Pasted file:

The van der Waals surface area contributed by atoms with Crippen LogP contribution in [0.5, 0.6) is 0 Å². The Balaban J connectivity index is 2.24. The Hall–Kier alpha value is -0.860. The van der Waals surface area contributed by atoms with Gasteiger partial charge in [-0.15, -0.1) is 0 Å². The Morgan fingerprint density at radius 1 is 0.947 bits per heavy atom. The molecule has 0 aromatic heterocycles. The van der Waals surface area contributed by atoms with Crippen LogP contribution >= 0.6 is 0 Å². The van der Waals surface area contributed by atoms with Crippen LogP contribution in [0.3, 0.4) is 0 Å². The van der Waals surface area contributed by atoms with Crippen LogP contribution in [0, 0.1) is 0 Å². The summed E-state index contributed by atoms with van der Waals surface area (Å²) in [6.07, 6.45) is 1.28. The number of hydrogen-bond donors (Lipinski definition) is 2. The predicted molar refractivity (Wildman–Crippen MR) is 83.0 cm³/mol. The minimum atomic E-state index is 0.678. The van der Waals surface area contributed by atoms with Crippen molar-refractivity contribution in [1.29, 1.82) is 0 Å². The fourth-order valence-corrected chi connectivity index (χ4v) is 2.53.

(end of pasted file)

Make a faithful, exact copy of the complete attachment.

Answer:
The van der Waals surface area contributed by atoms with Crippen LogP contribution in [0.5, 0.6) is 0 Å². The Balaban J connectivity index is 2.24. The Hall–Kier alpha value is -0.860. The van der Waals surface area contributed by atoms with Gasteiger partial charge in [-0.15, -0.1) is 0 Å². The Morgan fingerprint density at radius 1 is 0.947 bits per heavy atom. The molecule has 0 aromatic heterocycles. The van der Waals surface area contributed by atoms with Crippen LogP contribution >= 0.6 is 0 Å². The van der Waals surface area contributed by atoms with Crippen LogP contribution in [0.3, 0.4) is 0 Å². The van der Waals surface area contributed by atoms with Crippen LogP contribution in [0, 0.1) is 0 Å². The summed E-state index contributed by atoms with van der Waals surface area (Å²) in [6.07, 6.45) is 1.28. The number of hydrogen-bond donors (Lipinski definition) is 2. The predicted molar refractivity (Wildman–Crippen MR) is 83.0 cm³/mol. The minimum atomic E-state index is 0.678. The van der Waals surface area contributed by atoms with Crippen molar-refractivity contribution in [1.29, 1.82) is 0 Å². The fourth-order valence-corrected chi connectivity index (χ4v) is 2.53.